Jodie has been homeless since she was a teenager and has spent nights sleeping rough on the streets of Dublin, including down on Dublin docks.
“I just tried my best to find somewhere warm, like rather than sleeping on the cold rocks. The winter nights were the worst,” she says.
“The most difficult part is processing that you’re homeless. It’s hard to understand. Its waking up every morning and realising I’m not where I want to be in my life.
“You feel like a prisoner. It’s so expensive to just live. You go to view a place to rent and there’s always someone who can pay more. Getting a job or finding somewhere to stay for a homeless person isn’t as easy as it sounds. Homeless people carry a lot of trauma and mental health problems.
“I don’t think people realise actually how bad the crisis is. When you see someone on the streets and you assume that person was too lazy to get a job. When realistically, someone may have gone through so much trauma, in their childhood and growing up. That’s why they have been led into these circumstances.
Jodie is being supported by Depaul’s Peter’s Place service where she has the help and guidance of her keyworker, the mental health support worker and resettlement worker.
“Being in Peter’s Place, and the supporting staff that are here, the foundation that they have giving me to fall back on when I’m having a tough time, I couldn’t be more grateful. For the first time in my life it feels like a safe place.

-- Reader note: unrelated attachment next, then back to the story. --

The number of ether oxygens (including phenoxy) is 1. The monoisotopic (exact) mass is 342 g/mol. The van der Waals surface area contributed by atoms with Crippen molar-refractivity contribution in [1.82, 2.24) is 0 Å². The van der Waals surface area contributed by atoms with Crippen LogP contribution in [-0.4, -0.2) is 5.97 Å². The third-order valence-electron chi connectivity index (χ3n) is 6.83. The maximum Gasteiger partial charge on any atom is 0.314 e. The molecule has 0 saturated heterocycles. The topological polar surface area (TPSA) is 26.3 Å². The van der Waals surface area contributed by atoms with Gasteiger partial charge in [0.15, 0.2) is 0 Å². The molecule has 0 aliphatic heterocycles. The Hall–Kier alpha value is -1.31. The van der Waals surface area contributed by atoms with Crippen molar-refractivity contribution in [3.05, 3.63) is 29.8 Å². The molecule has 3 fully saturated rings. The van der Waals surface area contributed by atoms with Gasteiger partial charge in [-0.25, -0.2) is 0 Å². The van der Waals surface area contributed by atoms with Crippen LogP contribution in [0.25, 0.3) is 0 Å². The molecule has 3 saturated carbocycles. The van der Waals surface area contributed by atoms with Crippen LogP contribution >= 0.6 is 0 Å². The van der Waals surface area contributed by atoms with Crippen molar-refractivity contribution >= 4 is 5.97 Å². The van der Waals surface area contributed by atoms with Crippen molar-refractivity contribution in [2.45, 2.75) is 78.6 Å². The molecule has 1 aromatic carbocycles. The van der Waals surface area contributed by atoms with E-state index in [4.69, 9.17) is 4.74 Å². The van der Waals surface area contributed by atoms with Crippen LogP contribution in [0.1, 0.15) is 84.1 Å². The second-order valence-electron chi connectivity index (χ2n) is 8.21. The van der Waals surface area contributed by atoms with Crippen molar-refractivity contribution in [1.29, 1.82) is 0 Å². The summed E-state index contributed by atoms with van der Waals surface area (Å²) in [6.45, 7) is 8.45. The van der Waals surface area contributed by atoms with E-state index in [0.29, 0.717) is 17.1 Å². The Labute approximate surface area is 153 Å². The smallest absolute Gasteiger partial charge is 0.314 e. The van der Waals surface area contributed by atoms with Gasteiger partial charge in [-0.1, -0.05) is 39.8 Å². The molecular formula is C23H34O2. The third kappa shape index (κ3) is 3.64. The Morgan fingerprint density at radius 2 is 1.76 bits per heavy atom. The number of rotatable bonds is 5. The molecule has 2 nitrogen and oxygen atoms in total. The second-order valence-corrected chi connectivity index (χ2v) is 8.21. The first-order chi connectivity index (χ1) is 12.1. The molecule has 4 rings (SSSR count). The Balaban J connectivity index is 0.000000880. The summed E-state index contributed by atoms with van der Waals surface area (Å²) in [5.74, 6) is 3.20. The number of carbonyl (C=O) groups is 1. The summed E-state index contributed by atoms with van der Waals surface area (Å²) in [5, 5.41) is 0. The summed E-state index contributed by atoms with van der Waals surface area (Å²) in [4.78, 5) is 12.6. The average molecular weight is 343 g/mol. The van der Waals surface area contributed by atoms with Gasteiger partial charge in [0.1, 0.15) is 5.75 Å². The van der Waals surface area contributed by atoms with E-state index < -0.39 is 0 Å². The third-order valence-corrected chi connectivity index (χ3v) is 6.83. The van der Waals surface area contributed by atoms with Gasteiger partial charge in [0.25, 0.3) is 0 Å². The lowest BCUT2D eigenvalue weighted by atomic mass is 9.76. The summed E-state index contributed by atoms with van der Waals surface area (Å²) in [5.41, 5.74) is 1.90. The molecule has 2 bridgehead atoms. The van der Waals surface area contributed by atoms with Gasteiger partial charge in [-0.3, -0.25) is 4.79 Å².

“Right now I’m finding it very difficult to focus on the future. I did my Leaving Certificate all through my homeless situation and through Covid. By the end of it and I got straight As.
“Last Christmas in Peter’s Place was absolutely amazing. There was a group of girls who had never met before, there was 4 of us. We ended up just chatting and having the laughs. It was actually the first time I’ve felt stability at Christmas. I find Peter’s Place the best place to spend Christmas Day. I feel at home here.
Jodie is saddened by the homeless crisis, and by the opportunities that her peers are missing out on. And also what dangers they may face by becoming homeless.
“The homeless people seem to be getting younger. The ages are dropping. There’s so many terrible things on the street that they can turn to. At a young age, if you do turn to different things, if you’re left on the streets it can lead to very bad, very bad circumstances.
“For young people like me, I would like to see more opportunities. It can lead people to make decisions that they don’t want to make. I think there should be a lot more hostels for young people, and definitely for people with mental health issues.
Mostly importantly, Jodie wants people to understand that there is more to the homeless crisis than the statistic you hear about each month. Behind every number is a story.
“We’re not numbers. We’re people. We’re human beings. We’ve been through so much that has led us to be homeless. No one chose to be on the streets. You don’t make that decision. You go through situations. Family breakdowns. Anything could happen to a person.
“I think more focus needs to be put on the homeless crisis in the first place. Not a lot of people realise how bad it is. They just see people living on the street, and they don’t see the reality of people living in these circumstances. If more people saw this, more people would have sympathy for towards the people that are suffering.
“I’ve met old people in homeless accommodations who were literally kicked out of their property because they literally had no choice. They couldn’t pay rent. Because it was too expensive.
“To hear everyone’s stories, from a different perspective, and to see so many different stories and so many different circumstances that led people to the position they’re in now. They would realise that for every homeless person…
“They’re not a number, they’re a human being. And they’re not a victim, they’re a survivor.”
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